US Treasury Collects Record Taxes in 1st Month Under Trump Tax Cuts


Just one month after President Donald Trump’s new tax plan went into effect, the U.S. Treasury announced that the federal government ran a surplus by collecting record total tax revenues last month.

The U.S. Treasury just released their Monthly Treasury Statment for January and it shows that the Treasury collected approximately $361.038 billion in tax revenues.

According to CNSNews, the government only spent about $311.8 billion last month to run a surplus of $49.2 billion.

However, the federal government is still running a deficit of approximately $175.7 billion for fiscal 2018 because the month was started with about $225 billion in deficit.

As a result of the new tax law, the Treasury collected about $11.75 billion more this January than they collected last January under former President Barack Obama.

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This month was not the only month that record taxes were collected. The Treasury has also collected record tax revenues in the first four months of the fiscal year, according to CNSNews.

As of the most recent Monthly Treasury Statement, the federal government has collected over $1.13 trillion in taxes for the fiscal year 2018.

Even though the government has collected record taxes for this fiscal year, it is still in deficit because it spent $1.3 billion of that tax money.

It is not unusual for the federal government to run a surplus in January. In fact, over the last 20 fiscal years, it ran a surplus 13 different times in January.

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Six of the seven times the government ran deficits coincided with the time that Obama was in office.

New guidance and withholding tables for employers were released by the U.S. Treasury and IRS in January, according to CNN.

Thanks to these tables and the new tax law, more people will receive a higher paycheck. Employers have until Feb. 15 to incorporate the changes into their payroll.

The new tables are designed to help approximate the change in workers’ tax liability in a way that “delivers benefits as soon as possible to as many people as possible with as little disruption as possible” a senior Treasury official said.

CNN advises taxpayers to assess whether the tables are withholding enough money so they don’t have a big bill when they file taxes next year.

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Individuals could be affected by new tax brackets, lower income taxes, a near-doubling of the standard deduction and the removal of personal exemptions and deductions.

Larry Kudlow, a top economist who worked in the Reagan administration, thinks the tax reform bill President Donald Trump signed into law late last year has made the U.S. the “best country” for business.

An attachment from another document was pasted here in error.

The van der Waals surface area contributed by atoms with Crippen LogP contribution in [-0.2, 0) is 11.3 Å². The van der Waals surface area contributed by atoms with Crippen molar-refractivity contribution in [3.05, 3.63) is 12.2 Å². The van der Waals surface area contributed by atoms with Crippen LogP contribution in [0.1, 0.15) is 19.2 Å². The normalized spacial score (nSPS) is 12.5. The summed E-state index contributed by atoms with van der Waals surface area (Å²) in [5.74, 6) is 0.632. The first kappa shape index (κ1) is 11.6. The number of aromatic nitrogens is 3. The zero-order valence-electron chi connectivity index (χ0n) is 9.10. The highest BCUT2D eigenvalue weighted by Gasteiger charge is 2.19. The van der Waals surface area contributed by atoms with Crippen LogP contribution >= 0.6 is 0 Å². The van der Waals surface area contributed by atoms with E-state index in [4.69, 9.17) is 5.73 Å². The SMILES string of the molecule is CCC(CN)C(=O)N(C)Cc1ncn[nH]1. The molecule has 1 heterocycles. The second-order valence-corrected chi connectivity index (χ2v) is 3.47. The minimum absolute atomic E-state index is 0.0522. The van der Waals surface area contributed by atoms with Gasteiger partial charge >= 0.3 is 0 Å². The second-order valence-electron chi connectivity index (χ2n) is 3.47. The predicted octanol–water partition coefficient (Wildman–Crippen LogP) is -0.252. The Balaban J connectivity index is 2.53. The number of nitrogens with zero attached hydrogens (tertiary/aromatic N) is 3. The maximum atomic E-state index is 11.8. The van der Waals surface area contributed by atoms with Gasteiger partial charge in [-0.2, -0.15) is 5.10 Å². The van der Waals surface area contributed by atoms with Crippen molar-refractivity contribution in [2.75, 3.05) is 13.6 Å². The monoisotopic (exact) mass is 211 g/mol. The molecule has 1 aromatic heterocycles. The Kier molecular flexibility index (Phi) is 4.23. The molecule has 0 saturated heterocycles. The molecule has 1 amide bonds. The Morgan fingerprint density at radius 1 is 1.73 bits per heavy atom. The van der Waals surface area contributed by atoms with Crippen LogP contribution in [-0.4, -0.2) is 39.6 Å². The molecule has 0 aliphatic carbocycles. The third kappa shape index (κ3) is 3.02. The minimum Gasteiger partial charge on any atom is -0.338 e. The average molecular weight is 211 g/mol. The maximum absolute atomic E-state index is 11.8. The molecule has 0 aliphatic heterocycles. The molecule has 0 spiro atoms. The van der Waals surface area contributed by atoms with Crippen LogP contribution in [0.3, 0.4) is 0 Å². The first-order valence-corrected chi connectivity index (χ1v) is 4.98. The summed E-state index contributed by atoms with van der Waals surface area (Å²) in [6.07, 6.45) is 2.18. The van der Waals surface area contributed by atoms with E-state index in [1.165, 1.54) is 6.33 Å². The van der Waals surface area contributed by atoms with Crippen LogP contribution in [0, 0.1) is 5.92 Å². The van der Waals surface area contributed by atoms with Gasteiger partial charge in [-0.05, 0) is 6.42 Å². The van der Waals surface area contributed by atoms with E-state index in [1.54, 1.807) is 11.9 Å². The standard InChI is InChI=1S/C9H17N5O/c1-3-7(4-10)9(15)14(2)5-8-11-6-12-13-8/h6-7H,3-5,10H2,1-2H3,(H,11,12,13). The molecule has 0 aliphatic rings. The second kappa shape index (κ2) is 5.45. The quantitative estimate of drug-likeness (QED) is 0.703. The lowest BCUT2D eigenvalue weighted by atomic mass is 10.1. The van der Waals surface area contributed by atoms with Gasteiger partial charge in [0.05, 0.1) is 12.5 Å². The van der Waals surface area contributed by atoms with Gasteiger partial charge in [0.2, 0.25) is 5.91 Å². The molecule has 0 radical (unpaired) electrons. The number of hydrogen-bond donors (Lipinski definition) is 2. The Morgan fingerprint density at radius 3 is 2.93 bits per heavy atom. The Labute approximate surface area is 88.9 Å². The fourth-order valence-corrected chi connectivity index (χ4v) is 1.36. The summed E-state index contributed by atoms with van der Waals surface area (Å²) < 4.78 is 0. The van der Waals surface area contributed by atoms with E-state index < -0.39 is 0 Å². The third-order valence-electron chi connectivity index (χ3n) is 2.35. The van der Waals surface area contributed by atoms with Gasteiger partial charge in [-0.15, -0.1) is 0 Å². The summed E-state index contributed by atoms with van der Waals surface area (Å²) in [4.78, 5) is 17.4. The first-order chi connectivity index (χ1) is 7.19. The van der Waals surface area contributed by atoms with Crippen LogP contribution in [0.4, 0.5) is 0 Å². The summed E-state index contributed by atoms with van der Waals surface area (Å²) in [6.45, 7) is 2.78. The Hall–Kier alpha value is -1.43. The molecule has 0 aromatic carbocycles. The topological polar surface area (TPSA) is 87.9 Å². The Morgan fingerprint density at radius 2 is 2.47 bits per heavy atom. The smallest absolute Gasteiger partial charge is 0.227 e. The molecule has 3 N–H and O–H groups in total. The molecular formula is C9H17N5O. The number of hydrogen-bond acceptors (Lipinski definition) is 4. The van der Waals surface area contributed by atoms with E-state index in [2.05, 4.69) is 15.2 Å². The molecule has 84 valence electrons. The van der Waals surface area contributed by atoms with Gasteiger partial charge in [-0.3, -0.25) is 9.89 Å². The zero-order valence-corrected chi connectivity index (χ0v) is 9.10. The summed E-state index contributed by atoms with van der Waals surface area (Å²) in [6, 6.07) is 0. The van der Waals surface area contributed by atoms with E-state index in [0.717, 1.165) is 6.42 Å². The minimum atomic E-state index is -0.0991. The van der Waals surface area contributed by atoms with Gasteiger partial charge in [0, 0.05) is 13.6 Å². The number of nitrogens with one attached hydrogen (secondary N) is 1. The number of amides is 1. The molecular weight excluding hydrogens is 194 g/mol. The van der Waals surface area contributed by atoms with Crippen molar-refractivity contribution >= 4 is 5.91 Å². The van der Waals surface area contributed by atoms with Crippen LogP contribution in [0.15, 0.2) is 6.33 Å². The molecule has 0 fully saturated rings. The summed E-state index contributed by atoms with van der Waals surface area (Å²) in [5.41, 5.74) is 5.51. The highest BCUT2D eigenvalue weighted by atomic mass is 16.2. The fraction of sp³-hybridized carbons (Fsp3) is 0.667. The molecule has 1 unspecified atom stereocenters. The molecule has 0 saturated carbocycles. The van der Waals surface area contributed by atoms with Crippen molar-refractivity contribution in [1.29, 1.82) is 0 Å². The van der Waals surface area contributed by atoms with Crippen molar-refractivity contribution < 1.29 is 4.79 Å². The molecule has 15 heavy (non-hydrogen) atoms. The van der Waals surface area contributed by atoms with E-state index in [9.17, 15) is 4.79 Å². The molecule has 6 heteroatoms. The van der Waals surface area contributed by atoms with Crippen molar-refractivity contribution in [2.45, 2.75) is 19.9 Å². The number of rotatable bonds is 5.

Kudlow — who served as a senior economic adviser on the Trump campaign —  suggested that the tax reform legislation is the reason the U.S. is once again turning into a nation where companies actually want to do business. The legislation benefited businesses by cutting the corporate tax rate from 35 percent to 21 percent, meaning they have less incentive to move their operations overseas.

“America is once again becoming the best investment environment in the world — the best country in which to do business,” Kudlow said. “And that’s a powerful positive.”

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Erin Coates was an editor for The Western Journal for over two years before becoming a news writer. A University of Oregon graduate, Erin has conducted research in data journalism and contributed to various publications as a writer and editor.
Erin Coates was an editor for The Western Journal for over two years before becoming a news writer. She grew up in San Diego, California, proceeding to attend the University of Oregon and graduate with honors holding a degree in journalism. During her time in Oregon, Erin was an associate editor for Ethos Magazine and a freelance writer for Eugene Magazine. She has conducted research in data journalism, which has been published in the book “Data Journalism: Past, Present and Future.” Erin is an avid runner with a heart for encouraging young girls and has served as a coach for the organization Girls on the Run. As a writer and editor, Erin strives to promote social dialogue and tell the story of those around her.
Tucson, Arizona
Graduated with Honors
Bachelor of Arts in Journalism, University of Oregon
Books Written
Contributor for Data Journalism: Past, Present and Future
Prescott, Arizona
Languages Spoken
English, French
Topics of Expertise
Politics, Health, Entertainment, Faith